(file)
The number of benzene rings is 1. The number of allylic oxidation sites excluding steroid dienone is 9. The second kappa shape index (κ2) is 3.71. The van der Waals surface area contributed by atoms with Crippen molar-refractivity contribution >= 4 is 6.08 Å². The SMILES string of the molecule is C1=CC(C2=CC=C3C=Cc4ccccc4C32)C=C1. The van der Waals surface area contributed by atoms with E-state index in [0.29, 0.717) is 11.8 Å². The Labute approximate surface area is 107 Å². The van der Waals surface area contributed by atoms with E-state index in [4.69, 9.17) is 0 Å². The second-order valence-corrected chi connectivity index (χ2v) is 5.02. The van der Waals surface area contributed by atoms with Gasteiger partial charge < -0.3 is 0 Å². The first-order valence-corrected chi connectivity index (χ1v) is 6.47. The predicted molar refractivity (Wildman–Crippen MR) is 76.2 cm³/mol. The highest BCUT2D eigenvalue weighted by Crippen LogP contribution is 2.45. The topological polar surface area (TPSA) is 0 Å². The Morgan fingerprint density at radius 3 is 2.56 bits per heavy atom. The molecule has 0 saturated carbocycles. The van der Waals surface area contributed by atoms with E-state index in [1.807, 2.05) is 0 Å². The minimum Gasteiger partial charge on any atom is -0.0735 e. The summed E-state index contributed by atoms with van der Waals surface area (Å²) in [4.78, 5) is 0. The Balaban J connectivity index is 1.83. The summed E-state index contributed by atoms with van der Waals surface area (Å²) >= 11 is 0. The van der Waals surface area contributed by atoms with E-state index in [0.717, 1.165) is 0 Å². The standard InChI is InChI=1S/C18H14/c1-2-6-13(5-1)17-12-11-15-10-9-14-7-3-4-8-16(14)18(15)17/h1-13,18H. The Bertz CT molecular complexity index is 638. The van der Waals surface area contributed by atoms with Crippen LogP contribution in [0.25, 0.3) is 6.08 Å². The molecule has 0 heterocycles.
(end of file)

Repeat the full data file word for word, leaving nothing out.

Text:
The number of benzene rings is 1. The number of allylic oxidation sites excluding steroid dienone is 9. The second kappa shape index (κ2) is 3.71. The van der Waals surface area contributed by atoms with Crippen molar-refractivity contribution >= 4 is 6.08 Å². The SMILES string of the molecule is C1=CC(C2=CC=C3C=Cc4ccccc4C32)C=C1. The van der Waals surface area contributed by atoms with E-state index in [0.29, 0.717) is 11.8 Å². The Labute approximate surface area is 107 Å². The van der Waals surface area contributed by atoms with E-state index in [4.69, 9.17) is 0 Å². The second-order valence-corrected chi connectivity index (χ2v) is 5.02. The van der Waals surface area contributed by atoms with Gasteiger partial charge < -0.3 is 0 Å². The first-order valence-corrected chi connectivity index (χ1v) is 6.47. The predicted molar refractivity (Wildman–Crippen MR) is 76.2 cm³/mol. The highest BCUT2D eigenvalue weighted by Crippen LogP contribution is 2.45. The topological polar surface area (TPSA) is 0 Å². The Morgan fingerprint density at radius 3 is 2.56 bits per heavy atom. The molecule has 0 saturated carbocycles. The van der Waals surface area contributed by atoms with E-state index in [1.807, 2.05) is 0 Å². The minimum Gasteiger partial charge on any atom is -0.0735 e. The summed E-state index contributed by atoms with van der Waals surface area (Å²) in [4.78, 5) is 0. The Balaban J connectivity index is 1.83. The summed E-state index contributed by atoms with van der Waals surface area (Å²) >= 11 is 0. The van der Waals surface area contributed by atoms with E-state index in [0.717, 1.165) is 0 Å². The standard InChI is InChI=1S/C18H14/c1-2-6-13(5-1)17-12-11-15-10-9-14-7-3-4-8-16(14)18(15)17/h1-13,18H. The Bertz CT molecular complexity index is 638. The van der Waals surface area contributed by atoms with Crippen LogP contribution in [0.25, 0.3) is 6.08 Å². The molecule has 0 heterocycles.